SAN FRANCISCO (Reuters) – Lyft has formed a self-driving car division, company executives said, a bold investment for the second-largest US ride-services firm as it jockeys for position in the highly competitive autonomous vehicle race.
The executives said on Thursday the company would soon open a facility in Palo Alto, California, that would eventually be staffed by “several hundred” engineers, who will collaborate there with autonomous vehicle experts from other companies to build self-driving systems.
“We are putting down the accelerator significantly on investment on this,” Raj Kapoor, chief strategy officer for Lyft, told reporters at its San Francisco headquarters.
The move marks a striking strategy change for the ride-hailing comany, which said previously it would leave the building of self-driving systems to others while allowing partners to test their autonomous cars in Lyft’s ride-hailing network.
Lyft previously announced partnerships with Alphabet’s self-driving division, Waymo, technology company nuTonomy, and automakers General Motors Co and Jaguar Land Rover. Its new effort could put it in direct competition with some of those partners.
The company, which will not be manufacturing the actual cars, offered no time line for its self-driving ambitions. Executives said Lyft would share data from its self-driving efforts with other companies joining the collaboration.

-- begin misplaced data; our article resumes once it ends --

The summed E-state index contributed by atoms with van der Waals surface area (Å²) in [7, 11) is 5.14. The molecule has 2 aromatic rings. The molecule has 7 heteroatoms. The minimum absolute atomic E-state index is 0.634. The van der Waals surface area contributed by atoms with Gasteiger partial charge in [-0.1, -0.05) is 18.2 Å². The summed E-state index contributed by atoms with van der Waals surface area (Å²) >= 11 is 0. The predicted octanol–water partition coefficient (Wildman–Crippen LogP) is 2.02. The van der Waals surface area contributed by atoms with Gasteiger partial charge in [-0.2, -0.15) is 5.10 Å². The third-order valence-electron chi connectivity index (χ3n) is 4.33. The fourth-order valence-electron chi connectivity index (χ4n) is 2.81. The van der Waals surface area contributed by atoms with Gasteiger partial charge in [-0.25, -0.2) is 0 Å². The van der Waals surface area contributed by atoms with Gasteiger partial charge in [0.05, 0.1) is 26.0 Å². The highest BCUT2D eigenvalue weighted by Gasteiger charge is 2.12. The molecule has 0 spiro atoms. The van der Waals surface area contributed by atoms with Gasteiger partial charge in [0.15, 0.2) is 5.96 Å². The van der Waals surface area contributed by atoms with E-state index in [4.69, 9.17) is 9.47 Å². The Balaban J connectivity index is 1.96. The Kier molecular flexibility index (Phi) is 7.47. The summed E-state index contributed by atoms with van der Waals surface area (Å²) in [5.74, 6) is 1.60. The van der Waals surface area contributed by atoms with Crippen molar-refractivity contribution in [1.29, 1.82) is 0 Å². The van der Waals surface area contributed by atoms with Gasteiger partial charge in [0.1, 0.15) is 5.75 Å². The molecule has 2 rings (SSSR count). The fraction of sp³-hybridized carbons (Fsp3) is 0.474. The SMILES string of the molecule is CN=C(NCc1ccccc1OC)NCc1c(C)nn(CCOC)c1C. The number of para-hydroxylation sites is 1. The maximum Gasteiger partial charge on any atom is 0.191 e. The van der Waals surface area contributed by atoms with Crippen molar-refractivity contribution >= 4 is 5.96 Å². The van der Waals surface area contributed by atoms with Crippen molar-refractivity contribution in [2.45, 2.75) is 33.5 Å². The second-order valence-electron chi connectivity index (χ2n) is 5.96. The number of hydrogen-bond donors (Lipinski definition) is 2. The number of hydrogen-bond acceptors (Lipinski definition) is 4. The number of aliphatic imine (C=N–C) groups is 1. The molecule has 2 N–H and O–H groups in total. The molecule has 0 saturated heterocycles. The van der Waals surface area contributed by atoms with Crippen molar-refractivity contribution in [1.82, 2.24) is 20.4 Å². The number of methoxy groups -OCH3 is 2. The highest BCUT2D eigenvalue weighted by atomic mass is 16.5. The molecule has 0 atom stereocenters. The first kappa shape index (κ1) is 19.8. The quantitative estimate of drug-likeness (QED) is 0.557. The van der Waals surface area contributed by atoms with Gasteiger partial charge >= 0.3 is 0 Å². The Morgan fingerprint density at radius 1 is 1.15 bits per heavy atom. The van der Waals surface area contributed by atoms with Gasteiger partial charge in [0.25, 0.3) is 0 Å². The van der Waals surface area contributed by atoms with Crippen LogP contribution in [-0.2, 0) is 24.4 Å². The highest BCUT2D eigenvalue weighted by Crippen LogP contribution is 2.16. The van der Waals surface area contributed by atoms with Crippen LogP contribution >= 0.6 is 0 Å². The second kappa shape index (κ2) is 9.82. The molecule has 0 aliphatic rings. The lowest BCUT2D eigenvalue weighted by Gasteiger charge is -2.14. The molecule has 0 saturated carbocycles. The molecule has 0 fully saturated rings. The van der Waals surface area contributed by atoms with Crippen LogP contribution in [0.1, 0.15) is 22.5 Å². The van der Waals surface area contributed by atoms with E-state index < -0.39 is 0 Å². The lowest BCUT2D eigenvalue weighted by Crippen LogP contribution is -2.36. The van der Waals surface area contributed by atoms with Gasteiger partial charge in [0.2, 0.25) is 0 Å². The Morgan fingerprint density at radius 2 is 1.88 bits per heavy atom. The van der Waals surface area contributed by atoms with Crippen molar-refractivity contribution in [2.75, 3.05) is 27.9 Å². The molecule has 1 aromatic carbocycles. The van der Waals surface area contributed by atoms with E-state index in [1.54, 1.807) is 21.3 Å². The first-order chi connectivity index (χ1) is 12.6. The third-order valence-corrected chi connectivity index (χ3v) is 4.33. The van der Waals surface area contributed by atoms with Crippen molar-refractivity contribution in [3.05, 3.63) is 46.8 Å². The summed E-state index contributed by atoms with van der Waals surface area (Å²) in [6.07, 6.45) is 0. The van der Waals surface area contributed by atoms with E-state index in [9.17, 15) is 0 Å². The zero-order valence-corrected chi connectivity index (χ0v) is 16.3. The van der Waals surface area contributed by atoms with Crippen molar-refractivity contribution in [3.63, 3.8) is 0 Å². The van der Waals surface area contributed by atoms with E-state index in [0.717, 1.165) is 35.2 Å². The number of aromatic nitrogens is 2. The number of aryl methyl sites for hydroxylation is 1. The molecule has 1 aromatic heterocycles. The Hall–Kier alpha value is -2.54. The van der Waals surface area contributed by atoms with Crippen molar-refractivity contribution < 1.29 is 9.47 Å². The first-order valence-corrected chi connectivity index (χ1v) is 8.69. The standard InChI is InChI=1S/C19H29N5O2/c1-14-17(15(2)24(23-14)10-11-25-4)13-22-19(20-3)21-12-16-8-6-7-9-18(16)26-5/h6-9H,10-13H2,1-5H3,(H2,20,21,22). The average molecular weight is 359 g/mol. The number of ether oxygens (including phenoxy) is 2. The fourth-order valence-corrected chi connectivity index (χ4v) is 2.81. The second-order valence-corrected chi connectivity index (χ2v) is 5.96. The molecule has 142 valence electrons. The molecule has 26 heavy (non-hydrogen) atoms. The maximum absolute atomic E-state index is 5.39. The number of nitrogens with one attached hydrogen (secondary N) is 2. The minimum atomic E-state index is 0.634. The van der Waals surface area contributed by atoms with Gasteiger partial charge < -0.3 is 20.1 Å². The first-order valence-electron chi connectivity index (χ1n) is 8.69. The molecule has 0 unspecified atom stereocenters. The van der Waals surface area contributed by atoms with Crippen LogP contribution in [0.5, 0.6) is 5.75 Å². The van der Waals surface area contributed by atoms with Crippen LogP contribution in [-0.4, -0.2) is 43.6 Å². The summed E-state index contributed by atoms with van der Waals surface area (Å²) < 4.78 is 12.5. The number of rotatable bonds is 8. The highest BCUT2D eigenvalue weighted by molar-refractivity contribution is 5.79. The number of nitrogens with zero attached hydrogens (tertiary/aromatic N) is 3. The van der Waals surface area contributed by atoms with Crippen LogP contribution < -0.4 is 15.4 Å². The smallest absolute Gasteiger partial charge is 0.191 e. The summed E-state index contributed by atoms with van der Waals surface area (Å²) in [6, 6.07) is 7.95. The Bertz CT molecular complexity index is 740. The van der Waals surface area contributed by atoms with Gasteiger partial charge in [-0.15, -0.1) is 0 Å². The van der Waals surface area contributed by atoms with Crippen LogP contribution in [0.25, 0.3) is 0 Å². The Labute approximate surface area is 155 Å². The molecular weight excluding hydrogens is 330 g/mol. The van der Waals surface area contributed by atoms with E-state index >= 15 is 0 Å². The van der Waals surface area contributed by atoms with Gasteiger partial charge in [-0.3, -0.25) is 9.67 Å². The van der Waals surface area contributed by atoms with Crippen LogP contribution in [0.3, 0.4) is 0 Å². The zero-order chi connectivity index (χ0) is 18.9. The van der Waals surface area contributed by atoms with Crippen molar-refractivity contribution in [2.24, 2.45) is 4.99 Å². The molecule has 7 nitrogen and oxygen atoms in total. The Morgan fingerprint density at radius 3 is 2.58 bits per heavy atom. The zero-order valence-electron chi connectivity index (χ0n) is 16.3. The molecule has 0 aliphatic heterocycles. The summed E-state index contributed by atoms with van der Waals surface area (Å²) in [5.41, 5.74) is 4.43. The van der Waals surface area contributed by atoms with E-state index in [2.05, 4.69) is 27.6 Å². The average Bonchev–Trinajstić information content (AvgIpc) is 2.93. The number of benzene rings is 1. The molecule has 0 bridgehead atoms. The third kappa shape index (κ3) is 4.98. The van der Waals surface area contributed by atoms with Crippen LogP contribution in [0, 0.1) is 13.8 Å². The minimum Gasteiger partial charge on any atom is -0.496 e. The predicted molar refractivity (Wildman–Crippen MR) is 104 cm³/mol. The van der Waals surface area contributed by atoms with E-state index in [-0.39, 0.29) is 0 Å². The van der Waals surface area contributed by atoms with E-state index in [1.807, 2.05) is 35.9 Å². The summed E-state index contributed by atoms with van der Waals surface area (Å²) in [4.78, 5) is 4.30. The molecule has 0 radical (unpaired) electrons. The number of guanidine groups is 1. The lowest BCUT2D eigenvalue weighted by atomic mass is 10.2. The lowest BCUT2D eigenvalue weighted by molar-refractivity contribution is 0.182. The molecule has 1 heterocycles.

Lyft does not have a permit to test autonomous cars in California, according to the state Department of Motor Vehicles. The company plans to launch a pilot with Nutonomy in Boston by year-end.
Building autonomous driving systems is a complicated and expensive endeavor, and brings a new layer of complexity to Lyft. Unlike its far larger rival, Uber Technologies, which has tackled everything from food delivery to flying cars, and expanded overseas, Lyft has operated strictly as a ride service for people in the United States.
Lyft’s 700,000 drivers complete more than 200 million rides and 1.2 billion miles (1.9 billion km) a year in the 350 cities where it operates, which executives said gave the company detailed knowledge of traffic patterns, bridges, construction and other roadway data critical for building autonomous systems.
“The one thing that is very, very key is the scale that we have,” said Luc Vincent, vice president of engineering.
None of those miles have been driven with autonomous technology, experts point out, meaning Lyft will be starting from scratch in a business where Waymo, Tesla and Uber have been operating for years.
“It does still take a lot to do this, even if there is lots off-the-shelf technology, to engineer them together and create systems and put them in a vehicle,” said Jeremy Carlson, an automotive analyst at IHS Markit.
Lyft’s new push comes as Uber is facing a lawsuit from Waymo over alleged theft of trade secrets relating to self-driving technology designs.
Lyft in April raised $600 million in new funding. The company has begun preparations for an initial public offering, sources close to the company told Reuters.
(Reporting by Heather Somerville; Editing by Peter Cooney)